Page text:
Even though we only shot a couple of scenes, it actually took 12 hours to do, as it took a long time to set up and then we would do several takes. I was in the background with other extras, play acting.
Directors and Assistant Directors were barking orders – if you had a hair out of place or a wardrobe issue people would rush over and make an adjustment.
What an experience.
The movie does not air until August 13th, 2013 (now delayed until Feb 14th 2014). I can’t wait! I’m not even sure I’ll be in the final edit, but it will still be neat to see the scene that I was there for. Just another day-in-the-life of an amputee….autographs anybody? 🙂
I don’t always view myself as a great blogger. Marijo always told me to write my blogs when I feel like it versus feeling I had to, so here goes:
Lately, I’ve been thinking a lot about how I feel my personality is slipping back to pre-flesh-eating. I’m not proud to confess that before I got sick, I could tend to be critical or negative by nature. One of the good things that came out of Flesh Eating Disease was that when I awoke, I was so thankful to be alive that it seemed as though I was able to see life through a more positive lense.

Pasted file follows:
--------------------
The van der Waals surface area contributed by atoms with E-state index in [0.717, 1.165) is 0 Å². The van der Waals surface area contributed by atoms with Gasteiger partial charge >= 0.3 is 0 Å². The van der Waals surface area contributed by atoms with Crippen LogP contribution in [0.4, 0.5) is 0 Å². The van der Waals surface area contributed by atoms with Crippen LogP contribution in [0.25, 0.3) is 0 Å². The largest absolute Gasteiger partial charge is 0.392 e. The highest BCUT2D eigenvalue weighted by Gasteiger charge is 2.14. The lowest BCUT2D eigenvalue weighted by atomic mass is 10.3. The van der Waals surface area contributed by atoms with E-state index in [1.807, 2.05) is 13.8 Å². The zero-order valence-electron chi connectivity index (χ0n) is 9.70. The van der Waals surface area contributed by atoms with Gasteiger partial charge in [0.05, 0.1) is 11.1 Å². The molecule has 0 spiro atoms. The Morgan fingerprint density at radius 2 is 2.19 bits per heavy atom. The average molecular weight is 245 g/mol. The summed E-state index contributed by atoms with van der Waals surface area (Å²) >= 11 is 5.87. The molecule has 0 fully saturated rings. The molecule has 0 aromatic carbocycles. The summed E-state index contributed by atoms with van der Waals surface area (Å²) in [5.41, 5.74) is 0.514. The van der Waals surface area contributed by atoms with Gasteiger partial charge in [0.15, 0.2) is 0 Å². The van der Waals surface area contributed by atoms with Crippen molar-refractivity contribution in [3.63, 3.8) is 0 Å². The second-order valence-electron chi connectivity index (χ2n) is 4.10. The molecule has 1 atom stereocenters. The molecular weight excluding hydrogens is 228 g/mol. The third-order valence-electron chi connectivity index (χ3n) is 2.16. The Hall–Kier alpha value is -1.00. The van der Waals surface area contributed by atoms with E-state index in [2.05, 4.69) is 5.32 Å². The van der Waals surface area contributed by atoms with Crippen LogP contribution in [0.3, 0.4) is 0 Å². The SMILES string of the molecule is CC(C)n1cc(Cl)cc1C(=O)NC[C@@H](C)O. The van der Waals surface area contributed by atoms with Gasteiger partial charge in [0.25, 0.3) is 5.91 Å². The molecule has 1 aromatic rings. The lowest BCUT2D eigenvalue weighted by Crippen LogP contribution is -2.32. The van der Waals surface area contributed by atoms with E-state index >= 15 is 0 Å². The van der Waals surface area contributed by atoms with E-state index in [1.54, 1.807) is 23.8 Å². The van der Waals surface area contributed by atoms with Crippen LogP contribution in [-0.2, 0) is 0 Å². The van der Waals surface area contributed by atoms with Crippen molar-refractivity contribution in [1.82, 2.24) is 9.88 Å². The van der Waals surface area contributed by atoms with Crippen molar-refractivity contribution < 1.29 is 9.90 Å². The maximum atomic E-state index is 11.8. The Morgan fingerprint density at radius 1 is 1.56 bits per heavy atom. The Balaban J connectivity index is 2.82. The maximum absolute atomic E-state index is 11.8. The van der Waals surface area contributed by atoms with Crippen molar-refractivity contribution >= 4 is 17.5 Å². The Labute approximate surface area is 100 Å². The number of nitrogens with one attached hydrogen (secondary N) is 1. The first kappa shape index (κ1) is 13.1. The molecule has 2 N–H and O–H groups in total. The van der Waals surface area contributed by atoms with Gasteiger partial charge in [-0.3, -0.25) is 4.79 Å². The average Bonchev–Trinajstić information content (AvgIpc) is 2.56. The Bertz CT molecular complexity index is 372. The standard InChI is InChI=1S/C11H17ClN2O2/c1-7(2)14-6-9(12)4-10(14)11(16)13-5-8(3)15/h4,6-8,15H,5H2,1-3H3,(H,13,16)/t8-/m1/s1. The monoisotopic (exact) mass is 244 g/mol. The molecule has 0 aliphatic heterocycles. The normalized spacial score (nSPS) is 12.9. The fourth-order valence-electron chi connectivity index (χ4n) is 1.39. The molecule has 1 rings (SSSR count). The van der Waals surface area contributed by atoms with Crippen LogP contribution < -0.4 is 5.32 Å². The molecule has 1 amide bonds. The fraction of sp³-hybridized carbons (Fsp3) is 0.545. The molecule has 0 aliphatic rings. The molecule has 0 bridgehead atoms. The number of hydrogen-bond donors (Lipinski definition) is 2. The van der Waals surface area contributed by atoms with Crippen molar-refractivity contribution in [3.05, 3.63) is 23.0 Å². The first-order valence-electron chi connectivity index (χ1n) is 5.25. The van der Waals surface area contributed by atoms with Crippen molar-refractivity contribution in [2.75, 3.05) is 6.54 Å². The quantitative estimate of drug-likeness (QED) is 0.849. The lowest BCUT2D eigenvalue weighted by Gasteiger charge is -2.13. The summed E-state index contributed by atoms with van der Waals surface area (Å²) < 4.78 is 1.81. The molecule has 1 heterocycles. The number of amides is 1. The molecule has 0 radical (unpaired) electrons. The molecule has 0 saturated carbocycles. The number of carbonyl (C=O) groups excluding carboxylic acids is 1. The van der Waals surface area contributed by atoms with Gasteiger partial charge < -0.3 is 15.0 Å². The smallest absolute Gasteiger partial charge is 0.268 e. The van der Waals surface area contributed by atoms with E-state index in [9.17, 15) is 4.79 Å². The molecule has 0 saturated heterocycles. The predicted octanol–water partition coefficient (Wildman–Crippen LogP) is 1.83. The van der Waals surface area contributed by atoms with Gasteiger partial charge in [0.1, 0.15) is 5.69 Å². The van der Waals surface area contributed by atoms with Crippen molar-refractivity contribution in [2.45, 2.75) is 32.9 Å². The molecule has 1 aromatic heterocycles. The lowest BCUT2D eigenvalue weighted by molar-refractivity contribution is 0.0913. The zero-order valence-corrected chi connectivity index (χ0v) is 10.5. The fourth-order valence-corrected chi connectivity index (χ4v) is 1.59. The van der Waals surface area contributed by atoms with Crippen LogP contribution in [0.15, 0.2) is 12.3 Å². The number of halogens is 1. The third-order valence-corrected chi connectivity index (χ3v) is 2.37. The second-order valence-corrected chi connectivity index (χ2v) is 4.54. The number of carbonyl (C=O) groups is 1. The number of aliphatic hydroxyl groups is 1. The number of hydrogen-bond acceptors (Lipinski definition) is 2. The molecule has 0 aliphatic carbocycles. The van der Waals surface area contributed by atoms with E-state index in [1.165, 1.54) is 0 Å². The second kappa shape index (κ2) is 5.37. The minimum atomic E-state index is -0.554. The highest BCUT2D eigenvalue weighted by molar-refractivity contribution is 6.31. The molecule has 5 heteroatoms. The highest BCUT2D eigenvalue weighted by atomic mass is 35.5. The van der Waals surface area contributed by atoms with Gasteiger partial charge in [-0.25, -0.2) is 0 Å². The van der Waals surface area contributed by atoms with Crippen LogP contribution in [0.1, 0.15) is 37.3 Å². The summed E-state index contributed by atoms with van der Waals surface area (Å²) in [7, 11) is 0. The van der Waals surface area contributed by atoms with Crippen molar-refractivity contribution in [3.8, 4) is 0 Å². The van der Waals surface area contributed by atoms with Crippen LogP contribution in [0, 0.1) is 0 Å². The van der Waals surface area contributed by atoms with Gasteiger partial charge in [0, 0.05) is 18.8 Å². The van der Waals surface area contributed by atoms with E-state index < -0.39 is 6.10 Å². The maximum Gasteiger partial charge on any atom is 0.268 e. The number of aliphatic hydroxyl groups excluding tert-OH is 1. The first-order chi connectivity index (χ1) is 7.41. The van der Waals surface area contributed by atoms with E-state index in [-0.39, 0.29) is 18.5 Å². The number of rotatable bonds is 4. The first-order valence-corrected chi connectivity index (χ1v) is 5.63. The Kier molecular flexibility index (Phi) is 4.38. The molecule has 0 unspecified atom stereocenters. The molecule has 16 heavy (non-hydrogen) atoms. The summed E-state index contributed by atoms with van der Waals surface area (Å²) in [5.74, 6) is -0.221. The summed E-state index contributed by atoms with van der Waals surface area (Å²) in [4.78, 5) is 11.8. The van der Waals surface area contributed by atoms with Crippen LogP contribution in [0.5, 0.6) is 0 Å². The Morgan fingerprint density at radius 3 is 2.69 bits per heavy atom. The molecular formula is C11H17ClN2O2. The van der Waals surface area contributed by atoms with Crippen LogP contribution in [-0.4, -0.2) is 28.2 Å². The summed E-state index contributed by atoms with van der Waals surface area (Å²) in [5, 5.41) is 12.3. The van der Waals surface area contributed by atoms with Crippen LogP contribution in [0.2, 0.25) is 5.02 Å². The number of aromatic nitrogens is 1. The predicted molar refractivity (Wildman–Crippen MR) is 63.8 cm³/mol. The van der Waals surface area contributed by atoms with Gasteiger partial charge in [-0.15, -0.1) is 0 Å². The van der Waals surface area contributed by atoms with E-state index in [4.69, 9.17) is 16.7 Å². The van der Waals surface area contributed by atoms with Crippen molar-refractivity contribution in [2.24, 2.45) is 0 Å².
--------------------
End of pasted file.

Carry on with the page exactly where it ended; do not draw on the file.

As time passes, I find myself slipping back into my old habits, hearing the echo of my voice as I absent-mindedly complain about a commercial, or a telemarketer.
Competitiveness is also a character trait of mine, and that has not changed. Being competitive is mostly viewed as a positive thing, but it can have a negative side. For me, it can make me a bit of a sore loser. I was never an elite athlete – never excelling at any one sport and only participating at the ones I thought I could do well in. In my new life without limbs, I am growing to love race sailing. With the Paralympics on right now, I wonder “could I be in those games?” After a bit of research, I am finding out it’s no easy task. It’s a big financial commitment and an even bigger time commitment. The main thing is that you have to display talent to get recognized – and lots of it.
So on Sunday this week Marijo and I head to Ottawa for our big regatta of the year. I race for 4 consecutive days against sailors from around the world. We are all in the same model of boat – a Martin 16. The competitive nature in me wants to win but I am trying to focus on doing the best I can and having a good time while I’m at it. But competition changes me a bit and sometimes gives me an edge that I am not proud of. I get nervous and rack my brain to figure out where the advantages are and how to see wind that’s pretty much invisible. As I confront the feelings inside of me, I want to be the guy who woke up two years ago simply happy to be alive.